But I have to confess a profound discomfort with Stewart’s somewhat adorable comment to Malala “I want to adopt you.”  Yes, we understand the urge, and I don’t think Stewart’s comments were in any way malicious or intended as anything other than a spur of the moment adoration.   However, and this is an important point, Malala does not need to be adopted.  Nor is she available for adoption.   Her comments came right after she talked about how it has been the love and adoration of her own father that has given her wings to accomplish what she has.   She already has a father, she has a family.  And that family is as much a story of Pakistan, a story of Muslim societies, as the stories of the Taliban.

Malala is already rooted in a community, even as she is struggling to reform that community.    One can only adopt someone who is an orphan, without family, without communtiy.   None of these are true for Malala.   The extent to which she will be able to transform her own society will remain linked to the extent to which she remains grounded in her own community (while perhaps networking with international voices of resistance, human rights, etc.)

5)    Malala has to stand against both the violence of the Muslim extremists like Taliban and the violence of the American Empire.  

Malala reported that she had the following comments to President Obama about the American policy of drones:

“I thanked President Obama for the United States’ work in supporting education in Pakistan and Afghanistan and for Syrian refugees. I also expressed my concerns that drone attacks are fueling terrorism. Innocent victims are killed in these acts, and they lead to resentment among the Pakistani people. If we refocus efforts on education it will make a big impact.”

Words like authenticity are overused.   Yet if one is going to be a genuine Muslim reformer, and not one manufactured by or promoted by Western powers, it is vital to have and maintain a holistic sense of justice in which one speaks simultaneously against both abuses of Muslim extremists and Western colonial powers.    As for Malala, it means simultaneously to speak against the misogynist policies of the Taliban AND the violence inflicted on the people of Pakistan and Afghanistan by American drones.   It takes a bold person to speak that type of truth to power, especially when the power is the charismatic power of the Office of the President of the United States.

Yes, the Taliban are vile, misogynist, and violent group that has practiced gender apartheid in Afghanistan and has killed thousands of people who disagree with their bigoted ideology.

And yes, it is easier for us to focus on the evil of the Taliban than to confront the evil of “our” own policies.   We have to speak against the evil of the Taliban, and we have to recognize that we too—as in the United States of America—are responsible for a great evil over there.  We too have used drones to kill thousands of civilians in these countries, including hundreds and hundreds of children.

Here are the numbers from the U.K.-based Bureau of Investigative Journalism about the cost of drone attacks in Malala’s own Pakistan:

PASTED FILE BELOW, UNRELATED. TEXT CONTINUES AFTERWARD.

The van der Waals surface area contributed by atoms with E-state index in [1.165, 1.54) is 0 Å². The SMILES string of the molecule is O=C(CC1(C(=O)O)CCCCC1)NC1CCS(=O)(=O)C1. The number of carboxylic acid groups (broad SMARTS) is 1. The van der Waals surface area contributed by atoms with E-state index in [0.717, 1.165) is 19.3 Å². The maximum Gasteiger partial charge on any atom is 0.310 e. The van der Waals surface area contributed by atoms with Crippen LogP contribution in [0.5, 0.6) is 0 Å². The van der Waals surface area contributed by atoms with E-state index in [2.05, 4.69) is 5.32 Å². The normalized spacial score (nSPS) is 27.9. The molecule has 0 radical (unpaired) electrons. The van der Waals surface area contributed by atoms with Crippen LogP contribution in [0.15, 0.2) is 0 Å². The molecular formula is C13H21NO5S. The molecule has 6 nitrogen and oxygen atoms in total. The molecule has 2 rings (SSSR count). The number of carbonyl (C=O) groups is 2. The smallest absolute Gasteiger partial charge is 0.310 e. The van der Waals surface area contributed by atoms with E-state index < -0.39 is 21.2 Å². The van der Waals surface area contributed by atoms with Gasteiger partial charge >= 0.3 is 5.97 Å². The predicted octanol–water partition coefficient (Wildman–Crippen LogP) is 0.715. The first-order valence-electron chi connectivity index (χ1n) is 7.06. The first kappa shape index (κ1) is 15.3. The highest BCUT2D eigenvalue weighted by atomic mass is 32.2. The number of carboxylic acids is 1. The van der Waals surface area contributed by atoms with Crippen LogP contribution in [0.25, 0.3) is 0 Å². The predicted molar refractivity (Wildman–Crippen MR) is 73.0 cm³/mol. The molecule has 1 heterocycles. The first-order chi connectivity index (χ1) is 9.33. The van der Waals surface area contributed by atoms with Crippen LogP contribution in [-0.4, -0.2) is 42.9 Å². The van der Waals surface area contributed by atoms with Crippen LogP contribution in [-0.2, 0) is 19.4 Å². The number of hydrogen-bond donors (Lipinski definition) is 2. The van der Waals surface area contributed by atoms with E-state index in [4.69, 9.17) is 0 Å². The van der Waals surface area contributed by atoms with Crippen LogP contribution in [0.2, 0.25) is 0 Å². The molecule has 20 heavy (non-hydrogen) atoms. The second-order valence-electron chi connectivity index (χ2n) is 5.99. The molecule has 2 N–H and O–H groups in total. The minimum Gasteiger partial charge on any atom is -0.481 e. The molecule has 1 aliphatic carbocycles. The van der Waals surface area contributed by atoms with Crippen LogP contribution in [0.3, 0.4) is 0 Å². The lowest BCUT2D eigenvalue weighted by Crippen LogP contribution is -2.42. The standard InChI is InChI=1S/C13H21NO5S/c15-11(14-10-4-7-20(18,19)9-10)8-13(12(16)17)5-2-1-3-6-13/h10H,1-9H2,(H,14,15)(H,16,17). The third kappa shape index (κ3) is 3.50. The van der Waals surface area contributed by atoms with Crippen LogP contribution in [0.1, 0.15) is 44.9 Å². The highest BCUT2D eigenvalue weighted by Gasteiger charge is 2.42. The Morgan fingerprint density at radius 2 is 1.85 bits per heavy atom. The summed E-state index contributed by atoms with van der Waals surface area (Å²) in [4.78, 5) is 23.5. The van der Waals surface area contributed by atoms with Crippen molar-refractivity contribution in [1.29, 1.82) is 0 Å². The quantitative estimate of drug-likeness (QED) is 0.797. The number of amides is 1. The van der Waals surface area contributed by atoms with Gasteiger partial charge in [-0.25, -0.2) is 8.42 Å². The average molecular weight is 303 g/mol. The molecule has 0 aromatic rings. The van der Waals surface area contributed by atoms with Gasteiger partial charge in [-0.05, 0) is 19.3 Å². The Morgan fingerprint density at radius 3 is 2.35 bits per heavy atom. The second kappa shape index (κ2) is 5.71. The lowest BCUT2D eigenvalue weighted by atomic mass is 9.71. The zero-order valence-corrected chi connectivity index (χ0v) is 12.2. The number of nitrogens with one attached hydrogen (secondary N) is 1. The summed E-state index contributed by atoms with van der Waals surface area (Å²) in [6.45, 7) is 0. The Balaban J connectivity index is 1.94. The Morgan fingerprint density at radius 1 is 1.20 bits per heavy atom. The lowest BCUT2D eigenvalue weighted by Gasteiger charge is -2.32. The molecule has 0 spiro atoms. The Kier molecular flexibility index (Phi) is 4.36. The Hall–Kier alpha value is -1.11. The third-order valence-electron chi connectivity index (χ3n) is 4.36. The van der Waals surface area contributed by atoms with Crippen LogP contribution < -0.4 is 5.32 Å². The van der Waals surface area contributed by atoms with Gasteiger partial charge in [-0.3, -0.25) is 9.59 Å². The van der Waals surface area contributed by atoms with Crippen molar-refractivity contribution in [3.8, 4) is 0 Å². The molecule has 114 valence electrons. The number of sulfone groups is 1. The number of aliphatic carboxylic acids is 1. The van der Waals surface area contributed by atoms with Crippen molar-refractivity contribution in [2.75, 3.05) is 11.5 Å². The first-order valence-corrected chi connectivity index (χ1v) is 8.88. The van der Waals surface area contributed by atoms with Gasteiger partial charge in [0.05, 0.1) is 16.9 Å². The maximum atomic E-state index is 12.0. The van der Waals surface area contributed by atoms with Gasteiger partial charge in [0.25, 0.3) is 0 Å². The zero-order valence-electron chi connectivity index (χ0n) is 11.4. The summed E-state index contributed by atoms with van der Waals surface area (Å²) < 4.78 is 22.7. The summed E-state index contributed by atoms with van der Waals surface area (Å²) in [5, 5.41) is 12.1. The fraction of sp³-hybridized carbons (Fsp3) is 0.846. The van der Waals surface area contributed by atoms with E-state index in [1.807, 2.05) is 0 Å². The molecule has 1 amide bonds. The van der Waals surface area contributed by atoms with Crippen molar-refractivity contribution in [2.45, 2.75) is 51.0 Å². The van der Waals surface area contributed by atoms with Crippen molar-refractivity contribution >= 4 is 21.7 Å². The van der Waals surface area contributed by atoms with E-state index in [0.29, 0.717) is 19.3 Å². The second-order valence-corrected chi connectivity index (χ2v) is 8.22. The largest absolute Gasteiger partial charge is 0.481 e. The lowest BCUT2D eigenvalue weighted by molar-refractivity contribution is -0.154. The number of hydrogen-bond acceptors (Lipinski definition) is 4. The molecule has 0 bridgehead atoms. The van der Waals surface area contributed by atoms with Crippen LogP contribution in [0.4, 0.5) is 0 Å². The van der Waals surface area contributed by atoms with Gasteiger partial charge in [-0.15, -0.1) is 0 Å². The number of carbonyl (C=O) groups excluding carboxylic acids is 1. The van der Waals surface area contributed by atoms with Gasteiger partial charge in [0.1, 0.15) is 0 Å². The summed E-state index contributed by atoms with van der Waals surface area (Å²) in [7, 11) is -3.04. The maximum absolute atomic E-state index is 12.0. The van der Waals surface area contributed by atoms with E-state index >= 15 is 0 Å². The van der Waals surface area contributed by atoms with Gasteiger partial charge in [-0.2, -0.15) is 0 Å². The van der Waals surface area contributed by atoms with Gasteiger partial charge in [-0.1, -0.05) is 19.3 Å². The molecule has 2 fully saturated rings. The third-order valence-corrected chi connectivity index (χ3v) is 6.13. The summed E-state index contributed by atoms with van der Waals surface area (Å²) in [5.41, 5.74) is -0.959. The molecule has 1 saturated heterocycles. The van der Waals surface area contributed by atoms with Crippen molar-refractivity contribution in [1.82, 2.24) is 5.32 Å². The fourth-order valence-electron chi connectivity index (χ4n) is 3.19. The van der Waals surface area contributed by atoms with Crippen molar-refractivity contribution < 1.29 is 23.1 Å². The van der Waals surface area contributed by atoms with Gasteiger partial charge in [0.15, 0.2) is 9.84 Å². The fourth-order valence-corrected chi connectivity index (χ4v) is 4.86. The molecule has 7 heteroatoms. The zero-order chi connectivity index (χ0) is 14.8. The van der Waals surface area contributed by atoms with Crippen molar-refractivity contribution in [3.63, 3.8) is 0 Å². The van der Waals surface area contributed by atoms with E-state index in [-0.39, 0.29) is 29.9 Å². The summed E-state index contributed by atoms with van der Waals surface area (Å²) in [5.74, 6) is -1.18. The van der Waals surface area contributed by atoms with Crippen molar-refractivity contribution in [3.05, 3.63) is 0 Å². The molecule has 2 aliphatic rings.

Total reported killed: 2,548 – 3,549
Civilians reported killed: 411 – 890
Children reported killed: 168 – 197

These are the hundreds of civilian casualties that we as Americans have killed in Pakistan alone.  To these, we have to add the dead in Afghanistan, in Yemen, in Somalia, in Iraq, the dead from sanctions in Iran, and elsewhere.

Would we know Malala Yousafzai if she was one of the hundreds of children killed by American drones?

Would we know Malala Yousafzai if she was one of the hundreds of children killed by American drones? from social media

At that level, it is worth asking the tough question: if Malala had been killed or injured by an American drone, would she be celebrated?  If she been injured by an American drone, would she be meeting with President Obama and featured on Jon Stewart?   If the answer to that question is a no—and let us be honest about the fact that we do not feature victims of American violence—then we have to confront the betrayal of our own silence.

In short, all of us, including the millions of people inspired by the example of Malala, have to move forward by insisting on a holistic sense of justice where we speak simultaneously against injustice here and injustice there, connecting the sanctity of life here to sanctity of life there.

The way for Malala is the same way for all of us:  to stand against brutality anywhere and everywhere, whether it is state-sponsored violence or terrorism violence.    A better future for all of us depends on this stance for a holistic sense of justice.

 

 

 

 

 

 

46 Comments

  1. Excellent critical observations.

    Malala is not an exception. Muslims are not exceptions. They don’t need to be adopted, they don’t need foreign powers in their lands or constantly mingling in their politics. We should look behind the logic of adoption and domination. We should work on the culture of imperialism that the US inherits, and the widespread stereotypical representations of others that justify and perpetuate the violent international politics of the US.

  2. Can I just go ahead and disagree with one point in your otherwise great article.

    She really is exceptional. Not among *Muslims* or among *women* or among *girls* or the *occupied* or or or.. She is just purely an exceptional human. And I really refuse to believe there are many other people who at her age and in her circumstances would be able to behave as she did and with the grace she has shown.

    • As someone who has been called out for being “exceptional,” I want to clarify what that can mean to an ‘othered’ person.